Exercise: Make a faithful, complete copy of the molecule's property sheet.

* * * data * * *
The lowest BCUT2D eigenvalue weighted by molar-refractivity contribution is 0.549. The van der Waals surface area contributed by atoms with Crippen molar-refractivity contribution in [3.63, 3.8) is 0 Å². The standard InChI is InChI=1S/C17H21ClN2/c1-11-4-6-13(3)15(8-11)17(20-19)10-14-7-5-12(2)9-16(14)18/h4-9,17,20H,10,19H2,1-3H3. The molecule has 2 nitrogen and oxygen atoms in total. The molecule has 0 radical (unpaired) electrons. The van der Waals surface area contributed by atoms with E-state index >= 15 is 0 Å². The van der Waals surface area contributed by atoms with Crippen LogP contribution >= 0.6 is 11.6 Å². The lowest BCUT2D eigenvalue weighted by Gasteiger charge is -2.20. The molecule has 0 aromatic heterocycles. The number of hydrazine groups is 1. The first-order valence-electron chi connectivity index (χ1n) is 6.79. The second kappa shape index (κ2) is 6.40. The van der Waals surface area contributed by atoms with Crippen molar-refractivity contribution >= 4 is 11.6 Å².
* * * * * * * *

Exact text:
The lowest BCUT2D eigenvalue weighted by molar-refractivity contribution is 0.549. The van der Waals surface area contributed by atoms with Crippen molar-refractivity contribution in [3.63, 3.8) is 0 Å². The standard InChI is InChI=1S/C17H21ClN2/c1-11-4-6-13(3)15(8-11)17(20-19)10-14-7-5-12(2)9-16(14)18/h4-9,17,20H,10,19H2,1-3H3. The molecule has 2 nitrogen and oxygen atoms in total. The molecule has 0 radical (unpaired) electrons. The van der Waals surface area contributed by atoms with E-state index >= 15 is 0 Å². The van der Waals surface area contributed by atoms with Crippen LogP contribution >= 0.6 is 11.6 Å². The lowest BCUT2D eigenvalue weighted by Gasteiger charge is -2.20. The molecule has 0 aromatic heterocycles. The number of hydrazine groups is 1. The first-order valence-electron chi connectivity index (χ1n) is 6.79. The second kappa shape index (κ2) is 6.40. The van der Waals surface area contributed by atoms with Crippen molar-refractivity contribution >= 4 is 11.6 Å².